Large-Scale Gene Network Analysis Reveals the Significance of Extracellular Matrix Pathway and Homeobox Genes in Acute Myeloid Leukemia: An Introduction to the Pigengene Package and its Applications
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Background: The distinct types of hematological malignancies have different biological mechanisms and prognoses. For instance, myelodysplastic syndrome (MDS) is generally indolent and low risk; however, it may transform into acute myeloid leukemia (AML), which is much more aggressive.
Methods: We develop a novel network analysis approach that uses expression of eigengenes to delineate the biological differences between these two diseases.
Results: We find that specific genes in the extracellular matrix pathway are underexpressed in AML. We validate this finding in three ways: (a) We train our model on a microarray dataset of 364 cases and test it on an RNA Seq dataset of 74 cases. Our model showed 95% sensitivity and 86% specificity in the training dataset and showed 98% sensitivity and 91% specificity in the test dataset. This confirms that the identified biological signatures are independent from the expression profiling technology and independent from the training dataset. (b) Immunocytochemistry confirms that MMP9, an exemplar protein in the extracellular matrix, is underexpressed in AML. (c) MMP9 is hypermethylated in the majority of AML cases (n=194, Welch's t-test p-value <10-138), which complies with its low expression in AML. Our novel network analysis approach is generalizable and useful in studying other complex diseases (e.g., breast cancer prognosis). We implement our methodology in the Pigengene software package, which is publicly available through Bioconductor.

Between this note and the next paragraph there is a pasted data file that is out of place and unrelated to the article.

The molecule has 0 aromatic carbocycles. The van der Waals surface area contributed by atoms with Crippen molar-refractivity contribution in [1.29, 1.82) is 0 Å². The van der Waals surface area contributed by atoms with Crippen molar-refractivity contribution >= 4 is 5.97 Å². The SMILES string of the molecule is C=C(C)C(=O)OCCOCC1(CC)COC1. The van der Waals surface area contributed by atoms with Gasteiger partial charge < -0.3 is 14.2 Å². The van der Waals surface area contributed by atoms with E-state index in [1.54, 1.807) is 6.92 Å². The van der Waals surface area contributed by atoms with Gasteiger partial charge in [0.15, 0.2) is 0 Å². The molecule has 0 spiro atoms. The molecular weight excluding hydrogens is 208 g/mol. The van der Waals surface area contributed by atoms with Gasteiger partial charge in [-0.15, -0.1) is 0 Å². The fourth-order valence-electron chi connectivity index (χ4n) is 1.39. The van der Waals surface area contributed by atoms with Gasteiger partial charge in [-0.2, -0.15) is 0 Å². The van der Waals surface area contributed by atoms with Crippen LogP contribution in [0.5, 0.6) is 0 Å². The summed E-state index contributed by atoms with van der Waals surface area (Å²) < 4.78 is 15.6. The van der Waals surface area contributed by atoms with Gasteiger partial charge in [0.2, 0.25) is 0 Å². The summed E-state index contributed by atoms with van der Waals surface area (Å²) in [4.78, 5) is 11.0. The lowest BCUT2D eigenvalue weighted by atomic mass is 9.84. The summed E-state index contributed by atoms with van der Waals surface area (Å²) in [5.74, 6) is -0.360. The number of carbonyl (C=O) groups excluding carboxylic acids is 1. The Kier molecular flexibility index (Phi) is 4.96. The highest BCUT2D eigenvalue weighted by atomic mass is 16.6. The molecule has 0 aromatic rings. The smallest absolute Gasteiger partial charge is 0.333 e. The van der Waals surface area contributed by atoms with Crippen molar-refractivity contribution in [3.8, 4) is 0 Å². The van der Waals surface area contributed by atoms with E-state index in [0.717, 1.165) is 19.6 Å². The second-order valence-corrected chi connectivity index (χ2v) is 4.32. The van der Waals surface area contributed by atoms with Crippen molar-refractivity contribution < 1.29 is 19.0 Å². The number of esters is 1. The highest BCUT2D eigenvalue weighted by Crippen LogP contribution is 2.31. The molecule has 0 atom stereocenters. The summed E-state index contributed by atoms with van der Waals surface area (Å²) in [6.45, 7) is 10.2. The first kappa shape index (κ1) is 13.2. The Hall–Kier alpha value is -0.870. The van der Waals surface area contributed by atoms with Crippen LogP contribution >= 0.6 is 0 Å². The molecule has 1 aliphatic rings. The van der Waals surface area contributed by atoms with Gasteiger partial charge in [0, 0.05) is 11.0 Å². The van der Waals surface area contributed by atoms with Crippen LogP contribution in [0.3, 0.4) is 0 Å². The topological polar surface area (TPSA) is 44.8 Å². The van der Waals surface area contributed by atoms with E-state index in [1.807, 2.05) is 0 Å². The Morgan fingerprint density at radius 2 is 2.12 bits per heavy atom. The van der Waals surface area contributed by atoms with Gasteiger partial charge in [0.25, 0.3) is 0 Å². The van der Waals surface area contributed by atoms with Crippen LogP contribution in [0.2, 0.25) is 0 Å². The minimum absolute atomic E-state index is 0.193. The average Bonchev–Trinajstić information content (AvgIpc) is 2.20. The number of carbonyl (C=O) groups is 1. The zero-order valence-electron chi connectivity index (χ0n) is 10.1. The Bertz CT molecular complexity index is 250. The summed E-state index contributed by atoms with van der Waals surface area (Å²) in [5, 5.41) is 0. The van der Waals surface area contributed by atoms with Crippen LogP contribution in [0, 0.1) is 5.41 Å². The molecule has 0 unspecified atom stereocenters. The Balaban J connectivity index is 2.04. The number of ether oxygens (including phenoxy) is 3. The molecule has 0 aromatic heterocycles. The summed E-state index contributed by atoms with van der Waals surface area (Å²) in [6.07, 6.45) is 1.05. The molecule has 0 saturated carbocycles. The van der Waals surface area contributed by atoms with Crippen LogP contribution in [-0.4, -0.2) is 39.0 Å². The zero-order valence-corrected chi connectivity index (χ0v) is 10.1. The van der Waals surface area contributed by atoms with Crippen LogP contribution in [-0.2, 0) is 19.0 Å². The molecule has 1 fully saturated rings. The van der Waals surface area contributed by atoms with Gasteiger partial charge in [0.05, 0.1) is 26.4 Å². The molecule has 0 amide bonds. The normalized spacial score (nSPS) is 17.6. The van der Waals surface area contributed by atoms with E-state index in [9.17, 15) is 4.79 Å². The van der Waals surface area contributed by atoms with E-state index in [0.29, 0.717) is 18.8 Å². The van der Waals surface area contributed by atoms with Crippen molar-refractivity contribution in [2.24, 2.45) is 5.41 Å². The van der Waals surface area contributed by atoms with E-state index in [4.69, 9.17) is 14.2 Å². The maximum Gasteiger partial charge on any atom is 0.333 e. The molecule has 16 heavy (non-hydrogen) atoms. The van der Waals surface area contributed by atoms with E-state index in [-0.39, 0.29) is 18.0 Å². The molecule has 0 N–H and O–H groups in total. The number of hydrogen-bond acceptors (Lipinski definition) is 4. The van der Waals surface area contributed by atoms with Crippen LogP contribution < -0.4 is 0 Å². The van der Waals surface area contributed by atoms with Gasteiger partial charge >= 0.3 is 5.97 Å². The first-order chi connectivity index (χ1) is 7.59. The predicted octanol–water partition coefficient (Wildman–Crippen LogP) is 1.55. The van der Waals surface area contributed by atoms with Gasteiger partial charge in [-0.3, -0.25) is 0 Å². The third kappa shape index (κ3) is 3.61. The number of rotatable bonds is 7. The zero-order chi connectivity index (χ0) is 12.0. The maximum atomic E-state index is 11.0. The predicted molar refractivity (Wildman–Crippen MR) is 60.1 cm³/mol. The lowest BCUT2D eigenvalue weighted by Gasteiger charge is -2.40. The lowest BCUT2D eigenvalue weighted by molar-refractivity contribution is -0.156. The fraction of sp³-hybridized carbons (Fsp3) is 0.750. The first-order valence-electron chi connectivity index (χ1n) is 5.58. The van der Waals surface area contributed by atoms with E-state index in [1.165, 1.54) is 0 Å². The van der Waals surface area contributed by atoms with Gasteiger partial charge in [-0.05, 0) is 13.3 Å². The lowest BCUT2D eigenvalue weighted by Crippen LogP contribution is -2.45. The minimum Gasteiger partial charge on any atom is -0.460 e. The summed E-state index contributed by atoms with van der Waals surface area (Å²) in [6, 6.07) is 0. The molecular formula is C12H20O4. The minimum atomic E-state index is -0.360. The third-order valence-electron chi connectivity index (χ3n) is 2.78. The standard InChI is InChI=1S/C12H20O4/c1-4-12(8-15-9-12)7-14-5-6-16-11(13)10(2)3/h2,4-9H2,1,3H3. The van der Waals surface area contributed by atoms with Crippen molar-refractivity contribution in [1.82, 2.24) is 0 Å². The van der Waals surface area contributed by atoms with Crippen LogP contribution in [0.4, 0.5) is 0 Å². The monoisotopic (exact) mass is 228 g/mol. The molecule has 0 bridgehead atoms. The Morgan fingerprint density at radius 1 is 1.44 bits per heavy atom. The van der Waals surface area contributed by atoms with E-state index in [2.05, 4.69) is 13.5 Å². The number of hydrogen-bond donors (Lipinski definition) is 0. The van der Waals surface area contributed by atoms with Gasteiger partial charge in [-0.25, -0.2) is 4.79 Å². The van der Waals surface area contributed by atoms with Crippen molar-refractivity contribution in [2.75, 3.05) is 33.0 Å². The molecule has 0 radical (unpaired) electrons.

Conclusions: Eigengenes define informative biological signatures that are robust with respect to expression profiling technology. These signatures provide valuable information about the underlying biology of diseases, and they are useful in predicting diagnosis and prognosis.